“We want to equip and empower athletes to be ready to respond if they ever have a teammate who collapses from cardiac arrest,” she said. “Every minute of delay to giving CPR or defibrillation decreases survival by 10%.”
High school sports teams often rely on off-field trainers or emergency first responders to aid players on the field. Dr. Toft said those seconds or minutes of waiting cost a life, and if players know how to administer CPR, they can save lives instead.
The training film her team will develop focuses on helping athletes identify the signs of cardiac arrest — to separate them from a concussion, spinal injury or other common athletic injuries — and be equipped to act fast. With additional education, teammates can feel confident in their ability to quickly assess and act on the field before medical professionals or trainers arrive.
Dr. Toft’s goal is to increase the retention of CPR skills among athletes and high school students in general, advance CPR training in high schools and eventually push the training to professional athletes.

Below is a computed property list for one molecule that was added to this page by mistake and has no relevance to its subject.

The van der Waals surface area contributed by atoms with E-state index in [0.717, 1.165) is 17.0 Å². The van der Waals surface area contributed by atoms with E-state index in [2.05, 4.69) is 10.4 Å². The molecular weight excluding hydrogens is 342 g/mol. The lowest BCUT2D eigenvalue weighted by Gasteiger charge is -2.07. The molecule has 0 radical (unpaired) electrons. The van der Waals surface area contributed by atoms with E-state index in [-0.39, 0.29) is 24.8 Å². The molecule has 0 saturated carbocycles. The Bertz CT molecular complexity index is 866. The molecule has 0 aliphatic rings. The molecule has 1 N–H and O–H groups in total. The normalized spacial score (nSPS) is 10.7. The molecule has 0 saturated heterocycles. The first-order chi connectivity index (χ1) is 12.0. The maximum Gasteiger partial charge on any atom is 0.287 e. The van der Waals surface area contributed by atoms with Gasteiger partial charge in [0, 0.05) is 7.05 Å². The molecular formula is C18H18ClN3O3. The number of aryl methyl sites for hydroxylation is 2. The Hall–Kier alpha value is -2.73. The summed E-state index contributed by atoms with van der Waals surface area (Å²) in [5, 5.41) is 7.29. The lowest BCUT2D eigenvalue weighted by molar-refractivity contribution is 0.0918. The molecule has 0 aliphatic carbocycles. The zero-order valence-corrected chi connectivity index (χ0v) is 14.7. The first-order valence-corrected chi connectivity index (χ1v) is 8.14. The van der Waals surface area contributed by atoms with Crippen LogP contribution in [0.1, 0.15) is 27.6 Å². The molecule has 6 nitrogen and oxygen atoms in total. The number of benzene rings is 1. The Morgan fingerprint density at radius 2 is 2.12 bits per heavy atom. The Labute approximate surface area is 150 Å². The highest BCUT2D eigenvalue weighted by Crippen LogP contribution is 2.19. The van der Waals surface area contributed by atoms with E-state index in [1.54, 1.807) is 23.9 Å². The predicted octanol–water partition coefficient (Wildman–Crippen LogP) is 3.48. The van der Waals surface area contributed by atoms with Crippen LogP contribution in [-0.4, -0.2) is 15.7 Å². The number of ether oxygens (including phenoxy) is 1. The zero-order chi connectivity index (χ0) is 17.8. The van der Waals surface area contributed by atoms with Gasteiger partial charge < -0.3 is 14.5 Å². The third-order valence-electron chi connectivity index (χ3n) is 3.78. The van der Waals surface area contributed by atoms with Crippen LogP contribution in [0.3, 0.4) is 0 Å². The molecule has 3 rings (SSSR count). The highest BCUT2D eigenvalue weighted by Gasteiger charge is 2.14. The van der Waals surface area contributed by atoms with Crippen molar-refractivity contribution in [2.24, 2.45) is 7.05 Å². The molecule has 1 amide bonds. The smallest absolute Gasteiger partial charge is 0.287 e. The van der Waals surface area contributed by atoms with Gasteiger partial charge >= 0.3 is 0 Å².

“It’s a simple idea, but it moves the needle in a significant way,” Dr. Toft said.
… Then the world
By surveying teachers and instructors, Dr. Toft found significant variability in the way schools train students to perform CPR. With standard training, only 12% of students can perform high-quality CPR six months after training but her research also shows that interactive training methods can be more effective.
The novel interactive CPR training films developed by Dr. Toft directly engage students by showing them a scenario and pausing to ask alternating student teams direct questions. This approach ensures they engage in active rather than passive learning.
“So, the 911 dispatcher will say, ‘Are they breathing?’ then the film pauses, and we ask the audience, ‘Is he breathing yes or no?’ Then we move on to the next part of the film,” Dr. Toft explained.
The film also addresses the emotional and psychological impacts of needing to give CPR to a friend, family member or teammate.
“We are trying to mimic the situation during training and evoke realistic feelings so those intense feelings won’t paralyze anyone who encounters a real cardiac arrest,” Dr. Toft said.
Of particular importance is addressing how to perform CPR on women as some people may be more afraid of giving CPR to a woman, which can hinder the care female victims receive.
The NIH grant will specifically address how to perform CPR on women by addressing barriers to CPR for women such as fear of inappropriate touching and it will also be the first CPR training in the U.S. to feature a female victim.
“Even in virtual reality, women receive CPR less often in public than men do,” Dr. Toft said.